2020-21 Team: Tri-City Storm (USHL)
Date of Birth: Nov. 13, 2002
Place of Birth: Anchorage, AK, USA
Ht: 5-foot-11 Wt: 183 pounds
NHL Draft Eligibility: 2021 first-year eligible
- NHL Central Scouting: 55th (amongst NA skaters)
- EliteProspects: 106th
- FC Hockey: 141th
- McKeen’s Hockey: 126th
Hunter Strand is an average-framed center for the Tri-City Storm in the United States Hockey League (USHL), whose high-octane motor and positional awareness are standout tools that allow him to chip in on both sides on the ice. He was their most prolific point-producer with 49 points (20 goals, 29 assists) in 51 games, and was utilized on both special team units as well as in defensive zone faceoff situations at five-on-five.
His offensive touch is decent, as his point totals suggest, but not outstanding; he boasts an impressive release and can distribute the puck in small spaces with ease, although his vision to play pucks across seams and locate teammates quickly is inconsistent. He scored six of his 20 goals on the power-play and added three short-handed tallies (via Pick224), indicating that this is a player who mostly thrives when playing at even-strength. If he can work on scanning the ice more and threading pucks through opponents instead of playing around them, Strand’s offensive output should skyrocket in his next years of development.
His skating is not as polished as other forward prospects in the 2021 NHL Draft, but he compensates for average mechanics by always being in motion, and never watching the play from a semi-standstill. He does not glide in either direction, always keeping his feet moving and looking for the next spot he should assume within the Storm’s various offensive and defensive formations. He could be more reactive in his decisions, as he is sometimes caught a stick too late when backchecking or when attempting to block a zone exit.
However, when the play slows down at both ends and he begins to focus on coverage and breaking free of checks, Strand is at his best. Although he is not the largest, he holds his own in puck battles, initiates contact when pressured, and keeps his stick available for a pass or a tip. He works the bumper spot on the Storm’s power-play, often weaving up and down, left and right, to remain in a position to contribute to the play. He is not the worst in transition either, often helping his defenders deep in his zone to play the puck out of trouble. He will still show the occasional cheat on zone exits, but it is far from a regular habit.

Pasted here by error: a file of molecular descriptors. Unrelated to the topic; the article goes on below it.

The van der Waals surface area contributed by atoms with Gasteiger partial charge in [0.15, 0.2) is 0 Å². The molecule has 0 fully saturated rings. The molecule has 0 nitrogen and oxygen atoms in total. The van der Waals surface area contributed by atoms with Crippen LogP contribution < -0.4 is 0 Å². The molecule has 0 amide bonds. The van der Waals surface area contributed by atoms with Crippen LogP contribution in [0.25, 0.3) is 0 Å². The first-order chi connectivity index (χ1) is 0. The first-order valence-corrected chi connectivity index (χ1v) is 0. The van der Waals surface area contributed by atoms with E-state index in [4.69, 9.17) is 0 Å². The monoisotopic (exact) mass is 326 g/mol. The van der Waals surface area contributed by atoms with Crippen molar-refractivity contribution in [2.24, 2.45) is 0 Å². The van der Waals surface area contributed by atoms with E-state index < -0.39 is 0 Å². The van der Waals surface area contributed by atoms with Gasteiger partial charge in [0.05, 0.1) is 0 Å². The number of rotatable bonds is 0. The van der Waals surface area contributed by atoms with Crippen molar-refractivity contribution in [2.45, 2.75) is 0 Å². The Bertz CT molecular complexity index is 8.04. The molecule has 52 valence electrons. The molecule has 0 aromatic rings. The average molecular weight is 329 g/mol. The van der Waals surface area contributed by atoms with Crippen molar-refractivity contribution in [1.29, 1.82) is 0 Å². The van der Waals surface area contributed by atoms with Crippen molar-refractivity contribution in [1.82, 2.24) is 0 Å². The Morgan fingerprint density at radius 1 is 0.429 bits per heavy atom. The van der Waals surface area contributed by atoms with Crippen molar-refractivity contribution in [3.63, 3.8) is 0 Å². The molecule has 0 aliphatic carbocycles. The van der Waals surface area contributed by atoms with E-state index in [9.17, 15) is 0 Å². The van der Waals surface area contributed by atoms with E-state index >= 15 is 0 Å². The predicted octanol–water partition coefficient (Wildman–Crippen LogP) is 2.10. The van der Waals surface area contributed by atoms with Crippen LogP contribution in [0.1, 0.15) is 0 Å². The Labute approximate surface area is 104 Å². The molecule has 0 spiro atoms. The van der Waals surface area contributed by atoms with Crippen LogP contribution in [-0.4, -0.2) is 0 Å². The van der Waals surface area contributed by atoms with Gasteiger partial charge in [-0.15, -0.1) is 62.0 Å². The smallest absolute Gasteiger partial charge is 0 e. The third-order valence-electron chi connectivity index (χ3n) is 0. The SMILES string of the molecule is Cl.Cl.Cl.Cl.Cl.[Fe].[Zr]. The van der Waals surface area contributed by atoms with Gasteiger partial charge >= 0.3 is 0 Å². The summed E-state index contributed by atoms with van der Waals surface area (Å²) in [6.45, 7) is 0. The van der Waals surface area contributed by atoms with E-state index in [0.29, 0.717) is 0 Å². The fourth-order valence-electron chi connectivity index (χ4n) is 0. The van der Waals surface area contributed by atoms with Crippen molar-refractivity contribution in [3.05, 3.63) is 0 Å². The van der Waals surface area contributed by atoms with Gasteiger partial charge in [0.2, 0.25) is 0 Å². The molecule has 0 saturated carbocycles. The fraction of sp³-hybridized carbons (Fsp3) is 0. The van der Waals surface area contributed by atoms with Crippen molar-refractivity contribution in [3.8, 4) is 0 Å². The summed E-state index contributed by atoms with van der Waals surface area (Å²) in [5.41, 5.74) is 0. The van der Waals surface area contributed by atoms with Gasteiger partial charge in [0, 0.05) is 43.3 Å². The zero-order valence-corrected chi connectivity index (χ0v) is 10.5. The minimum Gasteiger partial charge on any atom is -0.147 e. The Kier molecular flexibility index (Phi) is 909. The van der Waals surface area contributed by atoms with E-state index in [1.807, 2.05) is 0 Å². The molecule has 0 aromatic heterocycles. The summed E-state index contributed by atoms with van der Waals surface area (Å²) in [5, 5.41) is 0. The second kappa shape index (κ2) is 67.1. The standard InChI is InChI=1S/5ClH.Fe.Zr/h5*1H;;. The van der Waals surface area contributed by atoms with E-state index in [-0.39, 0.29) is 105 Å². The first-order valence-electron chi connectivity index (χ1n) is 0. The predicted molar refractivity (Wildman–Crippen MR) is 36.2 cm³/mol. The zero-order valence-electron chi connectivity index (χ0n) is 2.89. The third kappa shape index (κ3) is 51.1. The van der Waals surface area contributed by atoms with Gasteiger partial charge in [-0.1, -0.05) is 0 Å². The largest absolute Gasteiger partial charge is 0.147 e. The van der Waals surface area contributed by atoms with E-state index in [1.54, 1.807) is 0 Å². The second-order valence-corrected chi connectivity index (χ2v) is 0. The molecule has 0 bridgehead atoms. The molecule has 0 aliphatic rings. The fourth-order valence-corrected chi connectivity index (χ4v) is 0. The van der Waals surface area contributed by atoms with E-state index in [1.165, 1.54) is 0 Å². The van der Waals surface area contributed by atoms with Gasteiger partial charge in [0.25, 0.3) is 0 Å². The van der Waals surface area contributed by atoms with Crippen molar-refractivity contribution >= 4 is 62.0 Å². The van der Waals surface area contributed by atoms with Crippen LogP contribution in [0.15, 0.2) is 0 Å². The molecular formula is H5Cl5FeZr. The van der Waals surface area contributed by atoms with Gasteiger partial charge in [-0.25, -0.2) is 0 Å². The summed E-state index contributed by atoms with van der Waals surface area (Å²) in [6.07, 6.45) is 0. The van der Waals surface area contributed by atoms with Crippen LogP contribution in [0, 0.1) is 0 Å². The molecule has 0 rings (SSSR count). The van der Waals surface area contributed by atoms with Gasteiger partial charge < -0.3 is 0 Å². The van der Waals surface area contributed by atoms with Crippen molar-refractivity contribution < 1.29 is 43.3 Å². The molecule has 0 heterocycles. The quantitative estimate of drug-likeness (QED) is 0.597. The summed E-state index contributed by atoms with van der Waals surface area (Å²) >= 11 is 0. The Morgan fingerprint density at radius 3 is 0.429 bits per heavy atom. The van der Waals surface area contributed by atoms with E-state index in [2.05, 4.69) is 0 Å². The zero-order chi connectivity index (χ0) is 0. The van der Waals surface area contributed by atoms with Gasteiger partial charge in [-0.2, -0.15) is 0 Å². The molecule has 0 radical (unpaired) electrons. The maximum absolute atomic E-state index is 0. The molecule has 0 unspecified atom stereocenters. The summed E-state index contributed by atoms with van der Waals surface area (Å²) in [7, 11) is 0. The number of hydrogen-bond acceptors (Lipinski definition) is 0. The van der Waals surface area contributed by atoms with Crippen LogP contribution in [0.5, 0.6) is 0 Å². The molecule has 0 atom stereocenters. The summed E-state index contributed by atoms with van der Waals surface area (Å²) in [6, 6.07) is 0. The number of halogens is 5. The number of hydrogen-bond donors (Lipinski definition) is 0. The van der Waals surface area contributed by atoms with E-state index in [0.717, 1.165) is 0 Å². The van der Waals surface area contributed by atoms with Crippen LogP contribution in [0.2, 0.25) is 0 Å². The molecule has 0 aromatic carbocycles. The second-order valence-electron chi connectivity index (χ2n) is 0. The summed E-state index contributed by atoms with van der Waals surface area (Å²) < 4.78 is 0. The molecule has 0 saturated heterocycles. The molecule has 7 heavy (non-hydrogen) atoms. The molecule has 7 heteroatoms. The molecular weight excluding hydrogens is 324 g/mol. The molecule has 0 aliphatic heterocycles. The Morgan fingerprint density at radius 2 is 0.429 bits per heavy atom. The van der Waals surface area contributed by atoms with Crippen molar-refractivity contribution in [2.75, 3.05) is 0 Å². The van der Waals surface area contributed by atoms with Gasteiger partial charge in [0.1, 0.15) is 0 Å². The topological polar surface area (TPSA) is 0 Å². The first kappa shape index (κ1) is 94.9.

Related: THW’s 2021 NHL Draft Guide
Related THW Draft Profiles
Hunter Strand – NHL Draft Projection
Strand is on very, very few draft boards; he is entirely absent from Baracchini’s top 130 and Forbes’ top 128, and only earned an honorable mention in Zator’s rankings. Where he shows up, he is projected after the 100th pick, with no exception to date. The scouting sphere seems pretty low on Strand, even though he seems to have a decent set of tools to build upon. This is likely because although his game is already quite mature, it is unclear how much more room there is for growth in his case, especially since he is on the older end of first-year draft-eligibles; with his November birthday, he was only two months shy of being eligible for last year’s selections. Expect to see him as high as the third round if a team likes what they see, but Strand’s name will likely be called in the fourth to seventh rounds.
“Unlike off-puck players who engage defenders around the slot, Strand’s constantly standing between them. He perfectly manages the distance between defenders to maximize his shooting window, simultaneously adjusting his positioning to decrease the difficulty of the pass required to connect with him. He’s patient, waiting for lanes to open before connecting with a spin around or backhand pass through pressure.” – Joey Padmanabhan, EliteProspects
“The left shooting centre will need to polish his skating before he is considered a legitimate NHL prospect but as a long term developmental guy his committing to the University of Notre Dame will give him time to do which will add constituency to his impact in his matches. Takes short choppy steps and it takes him time to get going. Has good hockey smarts and has shown he can produce offensively. ” Bill Płaczek, Lines.com
- Positional awareness
- Scoring touch
Under Construction (Improvements to Make)
- Offensive vision
Strand’s well-rounded toolkit makes him a player whose development could go in any direction from now on; he could become a dual-threat top-six forward, a penalty-killer with defensive zone responsibilities, a gritty fourth-line forechecker, or any other role that exists for forwards in the NHL. This is mainly due to his standout tools being his positioning and high motor, two assets that can be useful in almost any situation. The main need for Strand is to polish up his skating, his reactions but most of all his vision in the offensive half of the ice, if he wishes to stick to an NHL lineup eventually.
If a team with time to build blocks atop his foundations gets a hold of him in later rounds, he could be left in the NCAA for four years to develop and work on his weaknesses, and possibly come out of Notre-Dame University a much more NHL-ready prospect.
Risk – 3/5, Reward – 3.5/5
Fantasy Hockey Potential
Offense – 6/10, Defense – 8/10
Strand has no awards or achievements of note to date.
Hunter Strand Statistics
Lebanese-Canadian hockey writer/Scout. I follow the draft very closely, working with both The Hockey Writers and DobberProspects to provide draft coverage and continue furthering my knowledge of hockey.